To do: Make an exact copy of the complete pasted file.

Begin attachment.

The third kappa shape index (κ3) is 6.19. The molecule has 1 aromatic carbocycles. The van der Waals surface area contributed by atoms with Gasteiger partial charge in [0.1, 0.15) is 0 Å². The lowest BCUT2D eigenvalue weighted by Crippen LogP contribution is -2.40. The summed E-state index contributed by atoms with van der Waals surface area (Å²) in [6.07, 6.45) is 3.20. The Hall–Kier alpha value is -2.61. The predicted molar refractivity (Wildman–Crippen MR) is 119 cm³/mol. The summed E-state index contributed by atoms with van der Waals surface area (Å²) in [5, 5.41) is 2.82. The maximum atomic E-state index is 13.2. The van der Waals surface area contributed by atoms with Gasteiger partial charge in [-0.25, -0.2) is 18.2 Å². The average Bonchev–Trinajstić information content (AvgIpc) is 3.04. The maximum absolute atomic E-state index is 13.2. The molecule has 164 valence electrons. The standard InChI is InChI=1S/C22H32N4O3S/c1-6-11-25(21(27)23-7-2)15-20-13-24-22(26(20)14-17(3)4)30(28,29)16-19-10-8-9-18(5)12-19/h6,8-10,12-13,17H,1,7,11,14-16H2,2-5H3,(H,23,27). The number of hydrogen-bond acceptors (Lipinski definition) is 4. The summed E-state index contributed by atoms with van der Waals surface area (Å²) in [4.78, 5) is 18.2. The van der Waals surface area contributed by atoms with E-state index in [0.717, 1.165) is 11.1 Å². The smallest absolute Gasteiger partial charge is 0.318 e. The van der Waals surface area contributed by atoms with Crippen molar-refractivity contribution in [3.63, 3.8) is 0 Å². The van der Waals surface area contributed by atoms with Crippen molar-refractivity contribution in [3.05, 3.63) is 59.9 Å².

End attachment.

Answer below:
The third kappa shape index (κ3) is 6.19. The molecule has 1 aromatic carbocycles. The van der Waals surface area contributed by atoms with Gasteiger partial charge in [0.1, 0.15) is 0 Å². The lowest BCUT2D eigenvalue weighted by Crippen LogP contribution is -2.40. The summed E-state index contributed by atoms with van der Waals surface area (Å²) in [6.07, 6.45) is 3.20. The Hall–Kier alpha value is -2.61. The predicted molar refractivity (Wildman–Crippen MR) is 119 cm³/mol. The summed E-state index contributed by atoms with van der Waals surface area (Å²) in [5, 5.41) is 2.82. The maximum atomic E-state index is 13.2. The van der Waals surface area contributed by atoms with Gasteiger partial charge in [-0.25, -0.2) is 18.2 Å². The average Bonchev–Trinajstić information content (AvgIpc) is 3.04. The maximum absolute atomic E-state index is 13.2. The molecule has 164 valence electrons. The standard InChI is InChI=1S/C22H32N4O3S/c1-6-11-25(21(27)23-7-2)15-20-13-24-22(26(20)14-17(3)4)30(28,29)16-19-10-8-9-18(5)12-19/h6,8-10,12-13,17H,1,7,11,14-16H2,2-5H3,(H,23,27). The number of hydrogen-bond acceptors (Lipinski definition) is 4. The summed E-state index contributed by atoms with van der Waals surface area (Å²) in [4.78, 5) is 18.2. The van der Waals surface area contributed by atoms with E-state index in [0.717, 1.165) is 11.1 Å². The smallest absolute Gasteiger partial charge is 0.318 e. The van der Waals surface area contributed by atoms with Crippen molar-refractivity contribution in [3.63, 3.8) is 0 Å². The van der Waals surface area contributed by atoms with Crippen molar-refractivity contribution in [3.05, 3.63) is 59.9 Å².